Last year, I was a bit anachronistic in my approach to cycling. What little cycling I did, I would like to specify.
In addition to another wool jersey, I also got some plain old-fashioned pedals and Power Grips from Jim, of Oil is for Sissies and Hiawatha Cyclery.
After enjoying life on my beater one-speed in Boston, where I could just hop on my bike with narry a care the world or any preparation, I thought I’d enjoy the these pedals on my full-time touring bike. The Power Grips would provide just a bit of extra pedaling comfort and efficiency on my commute.
You may recall that on my bike tour across Europe, I broke my foot. Four years on, it is still tender.
This weekend, I took the Power Grips off. The noble experiment over.
Here are some things that I now know about Power Grips.
1. Ideally, you are always wearing the same shoes with them. They tighten down with a nut and it is not convenient to alter them. For example, one day you might wear sneakers and they fit fine, but it unlikely you are going to ride your bike to the store and have them fit well with boots.
2. Unlike cycling shoes, regular shoes don’t dry out quickly.
3. Unlike cycling shoes, I do want my other shoes to stay relatively clean. This was not happening as my shoes were splattered with road grime.
4. Like SPD pedals, you still need to do a little twist to get out of properly-used Power Grips, meaning that you get none of the in-traffic benefits of being loose in your pedals. I found them a bit harder to get in and out of than my clipless pedals.
5. The strap hurt my broken foot after about 20 miles of riding.
Is there a place for Power Grips in my future? Maybe.
I still very much like the idea of having these on a long tour instead of the clipless, though the whole soggy wet shoes really were a downer since one idea of having these on the bike is not having to carry/store another set of shoes at work or while traveling. I also liked having a bike that I could just easily hope on, but I am finding I don’t really do that in Seattle like I did in Boston, so that’s not an issue like it could be.
I guess, overall, I am bummed that I don’t like these more or that they weren’t for me.
Now, if I can only adjust my pedals a bit better to stop that numbing, bloody toe sensation I’ve been having lately. Any tips on that?
When I rode STP, my right foot became numb, and the tingling was hard to shake for the majority of the ride. Even in the days after, I had weird, sporadic numbness. I made two adjustments: first I switched from SPD pedals to Speedplay Frogs (at the recommendation of my friend John Calnan). They have more play / float which helped ease the feeling that my feet were restricted, thus allowing me to wiggle about more and keep the blood flowing. I briefly resisted the change because it meant buying new pedals and new shoes, but it turns out the Frogs are compatible with SPD shoes. They clip in the same, and clip out with a twist, and feel better overall (for me).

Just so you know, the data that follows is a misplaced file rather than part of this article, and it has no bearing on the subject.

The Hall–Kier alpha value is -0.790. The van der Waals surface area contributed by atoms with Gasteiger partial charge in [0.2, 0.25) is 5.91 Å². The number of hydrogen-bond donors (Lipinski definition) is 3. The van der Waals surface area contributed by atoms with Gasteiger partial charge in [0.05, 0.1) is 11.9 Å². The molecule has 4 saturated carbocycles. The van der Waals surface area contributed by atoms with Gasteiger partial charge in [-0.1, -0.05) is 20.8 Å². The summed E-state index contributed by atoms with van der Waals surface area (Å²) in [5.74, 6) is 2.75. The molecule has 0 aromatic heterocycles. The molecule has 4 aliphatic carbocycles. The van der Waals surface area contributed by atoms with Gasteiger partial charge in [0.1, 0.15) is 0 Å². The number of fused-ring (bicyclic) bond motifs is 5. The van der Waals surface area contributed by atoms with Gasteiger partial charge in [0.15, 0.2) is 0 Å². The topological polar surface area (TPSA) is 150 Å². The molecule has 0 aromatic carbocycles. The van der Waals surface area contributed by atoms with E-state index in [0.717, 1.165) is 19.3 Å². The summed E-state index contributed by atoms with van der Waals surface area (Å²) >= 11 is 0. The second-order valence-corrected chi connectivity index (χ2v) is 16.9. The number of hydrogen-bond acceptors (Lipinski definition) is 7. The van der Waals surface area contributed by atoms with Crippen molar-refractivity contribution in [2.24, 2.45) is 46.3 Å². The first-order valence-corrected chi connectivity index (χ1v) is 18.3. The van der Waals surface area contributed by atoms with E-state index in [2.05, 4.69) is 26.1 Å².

The second thing I did following STP was to have a bike fit. It was a fairly expensive way to tell me what I already knew, but it was great to get reassurances on silly little things which can add up over time. The best thing which came out of it was the realization that my right foot turns in slightly. To compensate for the tighter play in the SPD pedals, my heel was being forced in. I didn’t notice on shorter rides, but longer rides were unbearable, and after the super long ride, I felt as if I did some damage which now affected me every day. Also, there was a tell-tale grease smudge on the right heel of my bike shoe from rubbing against my bike every revolution. My bike fit person put a very small spacer between my crank arm and the pedal, and the difference was astounding.
Short story long: everyone told me I had to conform my feet to proper pedaling, but it was so uncomfortable I almost gave up. Whatever works for you, keeps you comfortable, and keeps you riding is the best. I’d find the pedal which feels the least restrictive to you, and buy the most comfy shoes.